De Lijn is asking to be allowed to temporarily reduce its supply because the transport company cannot always reliably meet the promised supply due to problems with materials and personnel. Director General of De Lijn Ann Schoubs said this in the Flemish Parliament.
As soon as the capacity problems have been addressed, supply can increase again, according to Schoubs. But according to Schoubs, an additional 100 million euros are needed annually to get the fleet and infrastructure in order.
Recently there was a head-on collision between the CEO of De Lijn and guardian minister Lydia Peeters (Open VLD). After Schoubs criticized the underfunding of De Lijn in a newspaper interview and also used the word “rotten strategy”, the minister responded that De Lijn had to stop “complaining and complaining” and that they had to work on creative solutions instead of “to cry in the newspaper”.
During a hearing in the Flemish Parliament, Schoubs acknowledged that the public service contract (ODC) that De Lijn has concluded with the minister for the period 2023-2027 provides for a “turnaround” in financing, but that this “catch-up” is not entirely sufficient to cover all to absorb past savings and at the same time respond to accelerated renewal and greening of public transport.
Schoubs again raised the problem of the outdated fleet and infrastructure. The current government has increased investments to 270 million euros per year. But according to Schoubs, 370 million euros would be needed annually to keep the buses, trams and tracks at a healthy level and to ensure the necessary innovation and greening.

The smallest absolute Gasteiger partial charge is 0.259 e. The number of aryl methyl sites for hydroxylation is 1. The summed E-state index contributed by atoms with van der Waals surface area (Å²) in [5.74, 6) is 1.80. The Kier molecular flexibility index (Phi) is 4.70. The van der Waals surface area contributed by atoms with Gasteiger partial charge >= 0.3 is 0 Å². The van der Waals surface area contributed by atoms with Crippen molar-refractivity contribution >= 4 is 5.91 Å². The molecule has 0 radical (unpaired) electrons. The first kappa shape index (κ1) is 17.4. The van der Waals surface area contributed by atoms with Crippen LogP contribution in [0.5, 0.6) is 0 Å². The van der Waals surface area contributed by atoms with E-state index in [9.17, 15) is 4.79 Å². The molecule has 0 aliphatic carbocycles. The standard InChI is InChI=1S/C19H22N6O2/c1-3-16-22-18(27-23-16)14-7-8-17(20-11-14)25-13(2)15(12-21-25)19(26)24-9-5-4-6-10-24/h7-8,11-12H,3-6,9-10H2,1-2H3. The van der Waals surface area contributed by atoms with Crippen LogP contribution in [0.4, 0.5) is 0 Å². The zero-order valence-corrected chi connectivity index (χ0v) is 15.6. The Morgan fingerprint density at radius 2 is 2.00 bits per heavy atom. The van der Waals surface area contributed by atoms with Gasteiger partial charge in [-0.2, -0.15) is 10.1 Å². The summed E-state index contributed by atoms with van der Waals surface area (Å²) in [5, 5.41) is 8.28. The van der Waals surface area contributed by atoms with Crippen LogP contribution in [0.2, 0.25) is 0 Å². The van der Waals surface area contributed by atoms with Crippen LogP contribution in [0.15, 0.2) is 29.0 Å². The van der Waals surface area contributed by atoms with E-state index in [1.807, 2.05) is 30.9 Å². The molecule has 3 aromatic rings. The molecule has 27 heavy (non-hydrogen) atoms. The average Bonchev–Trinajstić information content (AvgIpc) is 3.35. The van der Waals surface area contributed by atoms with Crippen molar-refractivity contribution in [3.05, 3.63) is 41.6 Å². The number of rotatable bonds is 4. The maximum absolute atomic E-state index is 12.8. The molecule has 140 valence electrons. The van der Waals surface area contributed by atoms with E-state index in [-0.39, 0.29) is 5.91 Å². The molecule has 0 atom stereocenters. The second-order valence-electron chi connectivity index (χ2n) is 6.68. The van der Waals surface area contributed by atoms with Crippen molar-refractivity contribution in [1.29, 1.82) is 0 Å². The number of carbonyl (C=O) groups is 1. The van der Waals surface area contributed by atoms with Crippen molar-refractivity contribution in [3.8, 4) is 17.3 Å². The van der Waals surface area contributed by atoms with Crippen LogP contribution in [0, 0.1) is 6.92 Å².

According to Schoubs, the outdated fleet and infrastructure also have an impact on services. “Trams have to run slower because the tracks are outdated, older buses are more susceptible to breakdowns, maintenance costs are higher and an old bus also offers less comfort,” Schoubs points out.
Add to that other problems, such as the shortage of drivers, and you know that De Lijn cannot always offer the range and service it promises. That is also why Schoubs suggests that we may – temporarily – cut back on supply. “The gap between available capacity and what we promise is too big. That is why we at De Lijn are asking for the offer to be scaled down to a level that we can effectively offer what we promise,” says Schoubs. As soon as capacity is restored, supply could be increased again.
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